He points out that one of the advantages the company has in bidding for
such contracts is that the depth of experience in the company means it can
work on a range of turbine types and can respond very quickly to faults
across the UK. “We did a study recently which showed we were able to help
clients reduce energy output losses through the winter. This helps the
operator to drive the cost of energy production down and helps to increase
the performance of the asset.”

It is hard to overstate the importance of driving down generation costs for
onshore wind. The sector has been knocked back by the UK Government’s
decision to withdraw subsidies from onshore wind. “The onshore wind sector
is something of a victim of its own success. For the last 10 to 15 years it
has been very successful at driving down the cost per kilowatt hour. We
have had bigger turbines and better optimized turbines and there have been
real cost reductions. However, it remains a struggle to get new onshore
wind farm projects funded without investors being able to see some
underwriting of future revenues by Government,” he notes.

It is not the difficulties of competing in a zero-subsidy generation
environment that is causing the problem for new projects. D’haen points out
that there is now a feeling in the sector that onshore wind has matured to
the point where it can compete without subsidy. But onshore wind farms are
capital-intensive projects, with the bulk of the cost being borne upfront
in the construction phase.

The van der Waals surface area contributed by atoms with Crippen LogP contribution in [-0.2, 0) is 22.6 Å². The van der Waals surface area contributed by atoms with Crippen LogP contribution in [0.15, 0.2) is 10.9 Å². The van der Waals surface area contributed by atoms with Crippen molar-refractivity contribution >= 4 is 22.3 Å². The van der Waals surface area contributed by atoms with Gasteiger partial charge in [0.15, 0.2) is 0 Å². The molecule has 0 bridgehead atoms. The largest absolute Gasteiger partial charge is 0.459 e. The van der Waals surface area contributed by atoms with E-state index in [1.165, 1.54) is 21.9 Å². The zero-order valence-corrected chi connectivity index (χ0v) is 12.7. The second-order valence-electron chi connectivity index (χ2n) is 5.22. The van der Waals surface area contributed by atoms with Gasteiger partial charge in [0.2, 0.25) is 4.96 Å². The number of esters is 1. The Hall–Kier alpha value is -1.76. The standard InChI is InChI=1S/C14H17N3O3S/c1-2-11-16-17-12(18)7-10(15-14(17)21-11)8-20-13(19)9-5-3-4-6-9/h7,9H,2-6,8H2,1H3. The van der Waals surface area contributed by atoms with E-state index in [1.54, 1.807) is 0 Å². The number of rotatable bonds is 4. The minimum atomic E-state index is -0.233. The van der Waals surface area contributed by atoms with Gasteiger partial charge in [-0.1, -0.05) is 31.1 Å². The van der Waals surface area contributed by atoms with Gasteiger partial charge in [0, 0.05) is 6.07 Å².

“Upfront capital costs are a real disincentive. Instead of withdrawing
subsidies totally, government would perhaps have been better advised to
have worked out some kind of initial capital grant. The lack of new
projects is a problem that will need to be addressed,” he notes.

The alternative for the owners of a proposed new onshore wind farm would be
to secure a long-term purchase contract for their power from a large
corporate. However, as D’haen observes, such deals are few and far between.

“What we are suggesting to government is that they offer to provide
contracts for difference (CfDs) guaranteeing, say, £40 a kilowatt hour.
Investors are less risk averse than banks so even that low level of
guarantee would be enough to give them sufficient confidence to back
projects. It is very unlikely that the market price would fall below that
level so the whole thing would more than likely be cost-free to
government,” he comments.

What the onshore wind sector needs is a framework from government that
enables projects to go forward, once again. “This is how companies in
Germany and elsewhere are able to get new projects and these countries are
seeing reductions in the generating costs,” he notes.

Despite the difficulties, D’haen says that Natural Power is advising on a
number of proposed projects that are looking at the viability of operating
purely on market pricing or by securing long term corporate power
purchasing agreements in advance of construction.